THIS Temple, which stands just within the tropic, consists of a portico with two columns in front, two inner chambers, and the adytum, in which is a tablet with a figure, apparently of Isis. In front of the portico a pylon opens upon an area facing the river, and surrounded by a low wall. Behind the Temple a grotto is excavated in the sandstone rock; the entrance to it is built of stone, and there is an Egyptian cornice above the door. The sculptures of the Temple are of the time of Augustus, by whom it is supposed to have been founded: its chief deities were Osiris, Isis, and Horus, and the ancient town seems to have had the same name, or one like it, expressive of “the sacred abode.”

    It is one of the smallest temples in Nubia, and situated on the western bank of the Nile: a vast mole defends it from the encroachments of the river – a construction also Roman, and which forms a platform in front of the pylon; and in advance of the Temple, on the architrave of the portico, the winged globe is represented, and the walls of the pronaos are covered with figures of Isis and Osiris offering sacrifices.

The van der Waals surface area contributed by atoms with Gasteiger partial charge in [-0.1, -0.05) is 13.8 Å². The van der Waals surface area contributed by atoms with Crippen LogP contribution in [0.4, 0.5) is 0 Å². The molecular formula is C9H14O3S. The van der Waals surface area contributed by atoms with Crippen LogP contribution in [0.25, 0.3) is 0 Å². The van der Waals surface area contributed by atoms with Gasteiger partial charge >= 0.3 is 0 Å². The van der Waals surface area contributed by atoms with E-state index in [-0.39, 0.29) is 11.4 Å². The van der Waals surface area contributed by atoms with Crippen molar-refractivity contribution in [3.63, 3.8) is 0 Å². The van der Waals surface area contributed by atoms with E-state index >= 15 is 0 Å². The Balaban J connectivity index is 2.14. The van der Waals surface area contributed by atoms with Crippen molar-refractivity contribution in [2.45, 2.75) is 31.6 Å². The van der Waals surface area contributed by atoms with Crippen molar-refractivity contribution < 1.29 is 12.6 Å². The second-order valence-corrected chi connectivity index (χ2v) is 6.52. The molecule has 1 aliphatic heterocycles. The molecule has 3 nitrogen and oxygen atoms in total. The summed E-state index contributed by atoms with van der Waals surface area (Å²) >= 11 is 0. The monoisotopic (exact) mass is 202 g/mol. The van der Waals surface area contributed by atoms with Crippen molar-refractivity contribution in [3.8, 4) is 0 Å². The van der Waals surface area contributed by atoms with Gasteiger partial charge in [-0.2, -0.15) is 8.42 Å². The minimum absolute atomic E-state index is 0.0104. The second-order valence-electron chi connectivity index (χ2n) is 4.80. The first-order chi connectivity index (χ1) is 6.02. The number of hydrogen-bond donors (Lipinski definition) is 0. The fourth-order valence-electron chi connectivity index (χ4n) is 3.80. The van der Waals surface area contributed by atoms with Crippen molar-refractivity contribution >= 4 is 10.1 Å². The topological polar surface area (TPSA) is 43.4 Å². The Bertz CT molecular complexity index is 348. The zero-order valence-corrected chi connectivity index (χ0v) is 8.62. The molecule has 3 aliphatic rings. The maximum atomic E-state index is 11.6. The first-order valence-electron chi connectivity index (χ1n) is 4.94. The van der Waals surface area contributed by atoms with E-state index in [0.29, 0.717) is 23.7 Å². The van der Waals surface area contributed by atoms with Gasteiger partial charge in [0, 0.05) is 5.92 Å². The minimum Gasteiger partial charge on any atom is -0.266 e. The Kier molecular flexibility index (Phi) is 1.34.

The cave beyond the adytum is separated from the Temple by a double wall, and was, Mr. Roberts conjectures, the residence of the priest  or superintendant of the Temple. The appearance of the walls indicates injury from fire, so often employed to destroy these temples that few are without this evidence of desecration.



                       Roberts’s Journal.